Tuesday, 2 July 2013

God, the Warrior

When God-centred people see a culture heading for what they consider to be a cliff, there are a number of responses they can choose from. They include anger, fear, hiding the head in the sand or taking to a monastery which may be a nice villa in Tuscany or The Lake District. 

Retiring to a harmonious garden, which contradicts the fracturing outer world, can be comforting, for a short time. However, any coherence ends at one's front gate, since the world is increasingly in pain and distress. Christians cannot ignore the cries of the needy.

God has a specific purpose even in "the new order". God's methods and ways are not always for visible good. God is not tame: He can fight dirty. The disintegration of society, order, families and relationships is His most powerful weapon against sin.  In the Old Testament, He also used bad weather. Is He speaking through our own poor weather, our failed harvests, slug-eaten flowers and food and thwarted holiday plans?  The authors of The Book of Common Prayer thought so.

God uses change to create a clear cut divide between what is of Him - and what is completely against Him.  In times when the church has been persecuted, it was easy, as in Nazi Germany to identify those who were real believers, and those who were not. People knew them by their deeds and their associates. They knew who to trust: it became clear. When the battle gets fiercest, the traitor flees but the faithful, noble warrior stands and fights. This purification by itself can draw people to Himself. For this reason, China's churches grew exponentially under the severe Mao persecutions.  Today in North Korea, history teaches that the Gospel of Salvation is doing a mighty "undermining work" through prayer, blood and sacrifice.  Eventually, it will overcome at the very gates of hell. 

In 1989, a Refomed pastor, Laslo Tokes in Timisoara, Romania with no weapons but truth and faith, had woken up a whole people through speaking the truth. As a result, they became willing to lay down their lives for freedom. Together, through the power of prayer and courage, they triggered eventually the downfall of mighty Soviet Communism. As someone has said "History keeps repeating itself" because people fail to learn that nothing can quench the advance of the kingdom of Jesus Christ and the power of prayer.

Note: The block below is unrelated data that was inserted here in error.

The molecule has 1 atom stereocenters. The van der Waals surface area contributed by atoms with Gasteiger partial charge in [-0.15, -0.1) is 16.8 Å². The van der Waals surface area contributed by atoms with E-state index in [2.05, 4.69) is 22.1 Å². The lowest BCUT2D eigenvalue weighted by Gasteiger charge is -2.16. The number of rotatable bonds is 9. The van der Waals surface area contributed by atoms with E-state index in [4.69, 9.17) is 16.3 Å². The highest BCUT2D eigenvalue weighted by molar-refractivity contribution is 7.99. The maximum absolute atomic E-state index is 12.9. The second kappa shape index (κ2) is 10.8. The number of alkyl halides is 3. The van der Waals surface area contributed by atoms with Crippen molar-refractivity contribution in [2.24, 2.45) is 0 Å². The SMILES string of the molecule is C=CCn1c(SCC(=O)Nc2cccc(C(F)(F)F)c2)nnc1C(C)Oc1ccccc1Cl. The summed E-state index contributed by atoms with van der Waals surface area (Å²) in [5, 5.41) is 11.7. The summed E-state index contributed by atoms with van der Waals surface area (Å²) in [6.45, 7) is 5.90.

Being a Christian can mean being the most despised or being enemy number one.  One thinks of the fascist, sadistic, lawless Roman Empire and of Stalin's atheist Russia. There is a new book out called "Christianophobia" by Rupert Shortt, a journalist of the Times Education Supplement.  It covers the severe persecutions around the world but Christians even in the UK feel increasingly attacked. Many sense that today, more than ever, one is required to be salt and light in a fast darkening world.  As British Foreign Secretary, Edward Grey, famously said just before the First World War "The lamps are going out all over Europe and we shall not see them lit again in our lifetime". We may not, in our lifetimes.

Many, in fear, have already watered down the Gospel to good deeds, not creeds.  But the teaching of Scripture is the core of the faith, always. The proclamation of the gospel must include the war on sin: it is primary. This includes the statement of universal human depravity, universal condemnation by God, clarity on the uselessness of our "goodness" to save us from righteous Wrath and the "filth"of self-righteousness before a Holy, perfect God with standards of acceptability way beyond our reach.  Realisation of our true spiritual condition helps us see the grace and mercy offered only at the Cross of Christ and to find ourselves lovingly restored, if chastened, to God Himself. 

The Church does not waver in times of stress from sharing these life-giving messages.  One thinks of Dietrich Bonhoeffer, the Reformation martyrs, the Apostles, the female Roman martyrs facing the ravening lions, and most of all of Christ Himself.  Preaching this message does not mean believers should not care for the most vulnerable who are increasing bereft. However, in caring and praying for them, they must still preach the true Gospel above - and entrust the rest to a warrior God. 

1 comment:

  1. Hi Annis. Reading through Ezekiel at the moment. I feel our 'First World' church and society would benefit from reflecting on the ancient experience of Exile which runs like a thread through OT and NT. Ezekiel 20:35. James 1:1
    Best wishes. AG